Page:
It could disrupt them instead. Here’s why:
Brands ain’t what they used to be.
To say that traditional branding is under pressure would be an understatement; Nestlé, like Procter & Gamble and its other conglomerate competitors, is seeing premium prices fall and marketing costs rise (and outcomes become less reliable) as consumers want to buy local, healthy, and/or simply less often.
Brands were the creation of the mass media that promulgated them; this futurist
suggests that they helped us make decisions that we didn’t care about. I’d add that they replaced all of the tangible decision-making criteria shoppers once relied upon with unprovable promises and imaginary associations.
All that value doesn’t really exist without media content that insists so, and the bad news for Nestlé and its ilk is that their utility doesn’t hold up to the revelations of Internet search, user comments, and true buyer-provider connections.
So it’s not encouraging that the company will continue to rely on them, however the approach is modified to reflect marketers’ latest insights about artisanal this or sustainable that.
Financial legerdemain is a poor substitute for business strategy.
A hedge fund investor
is the last person who should be telling Nestlé what to do, in that there’s no way that selling assets, reorganizing divisions, or cutting costs will make a dent in the bigger problems it faces (though such actions could net boatloads of money for the financier).
This is also true for marketers’ new fascination with metrics, or the idea that consumers’ behaviors need to be quantified and tracked, and every expenditure linked directly to a measurable outcome. Accountability is a good idea, of course, but it’s not a new one, and deconstructing communications processes into bits of data is no different than dismantling corporate structures into dollars and cents.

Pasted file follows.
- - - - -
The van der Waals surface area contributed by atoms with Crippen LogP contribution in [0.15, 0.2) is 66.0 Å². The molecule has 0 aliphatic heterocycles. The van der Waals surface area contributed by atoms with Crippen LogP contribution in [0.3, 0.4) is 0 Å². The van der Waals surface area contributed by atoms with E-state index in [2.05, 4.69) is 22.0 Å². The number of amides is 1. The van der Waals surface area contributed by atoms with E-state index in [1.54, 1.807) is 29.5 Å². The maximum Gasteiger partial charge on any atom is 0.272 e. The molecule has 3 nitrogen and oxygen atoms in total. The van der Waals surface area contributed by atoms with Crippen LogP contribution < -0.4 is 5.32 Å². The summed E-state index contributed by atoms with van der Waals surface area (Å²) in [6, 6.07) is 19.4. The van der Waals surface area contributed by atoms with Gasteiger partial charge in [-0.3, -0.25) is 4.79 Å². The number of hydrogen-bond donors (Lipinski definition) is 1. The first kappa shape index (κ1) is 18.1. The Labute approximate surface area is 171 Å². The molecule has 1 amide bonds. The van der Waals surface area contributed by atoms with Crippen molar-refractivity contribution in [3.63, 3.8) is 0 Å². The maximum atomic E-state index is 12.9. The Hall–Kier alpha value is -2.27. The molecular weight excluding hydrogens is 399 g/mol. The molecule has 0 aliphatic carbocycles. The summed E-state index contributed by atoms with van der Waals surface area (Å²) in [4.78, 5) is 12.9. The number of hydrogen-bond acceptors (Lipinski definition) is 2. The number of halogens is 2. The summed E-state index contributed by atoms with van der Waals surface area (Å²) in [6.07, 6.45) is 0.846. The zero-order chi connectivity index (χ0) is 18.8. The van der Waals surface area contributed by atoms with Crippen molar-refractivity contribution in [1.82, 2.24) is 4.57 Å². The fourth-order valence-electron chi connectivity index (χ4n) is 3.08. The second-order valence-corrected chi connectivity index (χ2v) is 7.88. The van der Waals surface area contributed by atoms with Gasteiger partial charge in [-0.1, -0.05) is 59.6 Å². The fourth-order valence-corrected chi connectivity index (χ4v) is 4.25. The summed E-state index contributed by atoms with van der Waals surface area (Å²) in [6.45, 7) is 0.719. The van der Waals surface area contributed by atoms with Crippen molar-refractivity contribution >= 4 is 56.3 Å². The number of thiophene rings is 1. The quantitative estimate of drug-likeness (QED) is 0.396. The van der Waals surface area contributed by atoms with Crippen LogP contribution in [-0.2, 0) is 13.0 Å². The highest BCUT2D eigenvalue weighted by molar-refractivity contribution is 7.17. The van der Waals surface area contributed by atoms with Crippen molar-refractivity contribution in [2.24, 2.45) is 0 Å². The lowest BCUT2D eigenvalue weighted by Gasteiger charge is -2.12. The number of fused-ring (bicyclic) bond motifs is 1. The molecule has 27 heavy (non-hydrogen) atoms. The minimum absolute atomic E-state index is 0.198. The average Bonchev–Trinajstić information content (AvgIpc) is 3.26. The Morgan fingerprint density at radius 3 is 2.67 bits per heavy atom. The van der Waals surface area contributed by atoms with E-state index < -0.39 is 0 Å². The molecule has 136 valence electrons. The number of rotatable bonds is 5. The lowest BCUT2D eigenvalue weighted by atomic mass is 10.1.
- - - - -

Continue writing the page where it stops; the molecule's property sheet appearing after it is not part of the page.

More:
Data and dollars are tools that can tell if, when, and how something performs, but why — or what’s next — requires smarts, creativity, and guts that, so far, exist beyond the reach of marketing dashboards or accounting spreadsheets. The days of calling an AI “leader” are still in the future; today still requires human beings to step outside the boxes of quantification to qualify as disruptors.
So what could disruption look like?
The short answer is that I don’t know, but I do wonder whether a rethink of brands is in order; I’ve said as much since I wrote my first book in 2008, Branding Only Works on Cattle
For instance, what if it looked like the disruption in media? Nestlé would replace static CPG brands conceived by marketers with living relationships defined by consumers and businesses. It wouldn’t try to use viral videos to hawkl a new coffee flavor but, rather, share decision-making with its customers about things like supply chain and distribution. Less selling, and more populism.
Maybe transactions would be based on mutual sharing of “private” information, so both sides got closer (instead of one side collecting all the data). The best customers might also know the most about a brand, and visa versa.
There’s more here…what about integrating brands into people’s lives?
Where’s the Nestlé chocolate bar that directly supports women’s empowerment, like for real, and doesn’t just allocate a small contribution to some marketing cause (or simply celebrate it in expensive ads)? What about a coffee brand that comes with tuition credits? Could a pet food product be a way for dog and cat lovers to fund and participate into research into animal emotions and consciousness (or whatever)?
Like I said, I don’t have the answers, but I’m pretty sure that reorganizing divisions, buying companies, and using new marketing tools to sell old ideas about branding aren’t going to cut it.
Nestlé could ask deeper and more questions about its brands, which are already being disrupted whether or not it helps drive those changes.
Read the original post here by Jonathan Salem Baskin.